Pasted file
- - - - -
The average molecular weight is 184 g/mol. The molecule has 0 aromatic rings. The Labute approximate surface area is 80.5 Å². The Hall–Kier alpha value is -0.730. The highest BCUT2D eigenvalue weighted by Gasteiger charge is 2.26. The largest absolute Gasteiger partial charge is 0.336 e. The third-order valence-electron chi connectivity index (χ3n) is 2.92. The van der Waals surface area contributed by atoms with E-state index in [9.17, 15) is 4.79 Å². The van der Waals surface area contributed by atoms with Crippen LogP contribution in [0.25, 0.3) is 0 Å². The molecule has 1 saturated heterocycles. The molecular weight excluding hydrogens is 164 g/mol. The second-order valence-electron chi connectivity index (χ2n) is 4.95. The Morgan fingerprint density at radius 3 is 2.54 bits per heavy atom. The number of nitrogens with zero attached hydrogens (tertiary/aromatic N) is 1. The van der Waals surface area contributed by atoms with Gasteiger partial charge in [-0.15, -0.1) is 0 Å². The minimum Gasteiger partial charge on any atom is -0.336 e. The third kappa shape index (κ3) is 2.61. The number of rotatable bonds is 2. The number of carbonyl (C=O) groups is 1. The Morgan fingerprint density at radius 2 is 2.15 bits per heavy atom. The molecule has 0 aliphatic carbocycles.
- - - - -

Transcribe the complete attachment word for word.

The average molecular weight is 184 g/mol. The molecule has 0 aromatic rings. The Labute approximate surface area is 80.5 Å². The Hall–Kier alpha value is -0.730. The highest BCUT2D eigenvalue weighted by Gasteiger charge is 2.26. The largest absolute Gasteiger partial charge is 0.336 e. The third-order valence-electron chi connectivity index (χ3n) is 2.92. The van der Waals surface area contributed by atoms with E-state index in [9.17, 15) is 4.79 Å². The van der Waals surface area contributed by atoms with Crippen LogP contribution in [0.25, 0.3) is 0 Å². The molecule has 1 saturated heterocycles. The molecular weight excluding hydrogens is 164 g/mol. The second-order valence-electron chi connectivity index (χ2n) is 4.95. The Morgan fingerprint density at radius 3 is 2.54 bits per heavy atom. The number of nitrogens with zero attached hydrogens (tertiary/aromatic N) is 1. The van der Waals surface area contributed by atoms with Gasteiger partial charge in [-0.15, -0.1) is 0 Å². The minimum Gasteiger partial charge on any atom is -0.336 e. The third kappa shape index (κ3) is 2.61. The number of rotatable bonds is 2. The number of carbonyl (C=O) groups is 1. The Morgan fingerprint density at radius 2 is 2.15 bits per heavy atom. The molecule has 0 aliphatic carbocycles.